The REAL ME is fundamentally an illusion

There is no such thing as an “authentic self.” Arguably there’s not even any such thing as a “self” – there is instead an illusion of a self that keeps us somewhat organized. Louise Perry explains how the trans movement is chasing unicorns when it talks of transitioning to an Authentic Self.

The core idea of the trans narrative—that we are all possessed of a gender identity, which is more true and authentic than our physical bodies—depends on claims that do not withstand scrutiny. Not only is it unwise to write legislation based on incoherent principles, but it also does real harm to vulnerable people desperate to find themselves. We could spend the whole of our lives waiting for our true and authentic selves to come along. They never will.

The real me is fundamentally an illusion. For some people, it might provide a compelling way to understand certain thoughts and feelings and I don’t doubt that this is how Jazz Jennings sincerely conceives of her identity. It can be a comforting idea, particularly for people who live in oppressive environments that restrict their natural impulses. It is also a useful way of expressing your desires in a society that still holds strongly to the idea of inner authenticity. But it misrepresents the messy reality of our lives, and the ways in which our identities are constantly being shaped by the world around us. Although we all have some innate predispositions, the real me isn’t a fixed entity that we can discover if only we try hard enough. Searching for your true and authentic self is like chasing a shadow. You might focus all of your energies on trying to discover it, only to be ultimately disappointed. The trans narrative promises unhappy people the hope of self-actualisation: “stay true to who you are no matter what, then one day things will get better.” The trouble is, they might not.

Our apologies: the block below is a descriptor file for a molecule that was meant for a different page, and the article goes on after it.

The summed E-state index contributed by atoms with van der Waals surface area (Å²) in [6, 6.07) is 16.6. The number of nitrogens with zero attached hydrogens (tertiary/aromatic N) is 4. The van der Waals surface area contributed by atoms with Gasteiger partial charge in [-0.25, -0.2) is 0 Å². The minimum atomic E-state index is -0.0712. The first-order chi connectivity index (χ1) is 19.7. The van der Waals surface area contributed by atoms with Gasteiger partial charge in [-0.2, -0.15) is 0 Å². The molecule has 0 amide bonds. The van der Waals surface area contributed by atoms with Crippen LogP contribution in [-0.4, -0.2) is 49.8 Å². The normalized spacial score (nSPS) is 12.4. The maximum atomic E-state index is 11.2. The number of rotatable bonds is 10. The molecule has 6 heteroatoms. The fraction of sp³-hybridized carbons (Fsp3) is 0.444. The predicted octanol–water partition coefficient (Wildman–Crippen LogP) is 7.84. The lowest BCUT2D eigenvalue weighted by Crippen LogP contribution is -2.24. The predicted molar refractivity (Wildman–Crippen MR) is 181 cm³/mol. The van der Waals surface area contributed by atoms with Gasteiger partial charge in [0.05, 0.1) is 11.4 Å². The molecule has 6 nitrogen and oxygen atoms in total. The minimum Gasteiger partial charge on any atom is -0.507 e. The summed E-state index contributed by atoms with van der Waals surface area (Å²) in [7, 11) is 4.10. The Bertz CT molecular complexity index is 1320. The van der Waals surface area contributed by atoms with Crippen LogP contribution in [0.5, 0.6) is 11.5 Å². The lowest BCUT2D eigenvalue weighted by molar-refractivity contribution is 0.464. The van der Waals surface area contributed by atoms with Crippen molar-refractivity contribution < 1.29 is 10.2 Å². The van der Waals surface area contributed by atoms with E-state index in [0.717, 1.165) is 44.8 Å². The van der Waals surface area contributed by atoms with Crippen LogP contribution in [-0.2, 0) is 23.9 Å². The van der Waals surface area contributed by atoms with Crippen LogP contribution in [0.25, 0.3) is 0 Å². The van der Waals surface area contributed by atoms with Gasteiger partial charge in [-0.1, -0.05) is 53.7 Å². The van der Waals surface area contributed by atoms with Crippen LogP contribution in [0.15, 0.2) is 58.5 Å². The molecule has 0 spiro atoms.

There is unfortunately no conclusive evidence that the process of transition (either social or medical) actually alleviates distress in the long term. For some people, living as the opposite sex (or as some non-binary gender identity) can make them feel more comfortable in their own skin, and they should be free to make that choice without fear of stigma. But the increasing number of people flocking to the trans movement—many of them vulnerable young natal females—may well find that the promise of discovering the real me is an empty one. The growing community of detransitioners attest to the long-term suffering and health problems that can result from the decision to transition. Sometimes, searching for your true and authentic self can just make things worse.

What if, instead of obsessing over the search for the real me, we accepted that people are complex, imperfect and ever-changing? What if we faced up to the many and varied reasons why people might feel a desire to transition, and saw the trans movement within its historical context?

Then much foolishness would cease.

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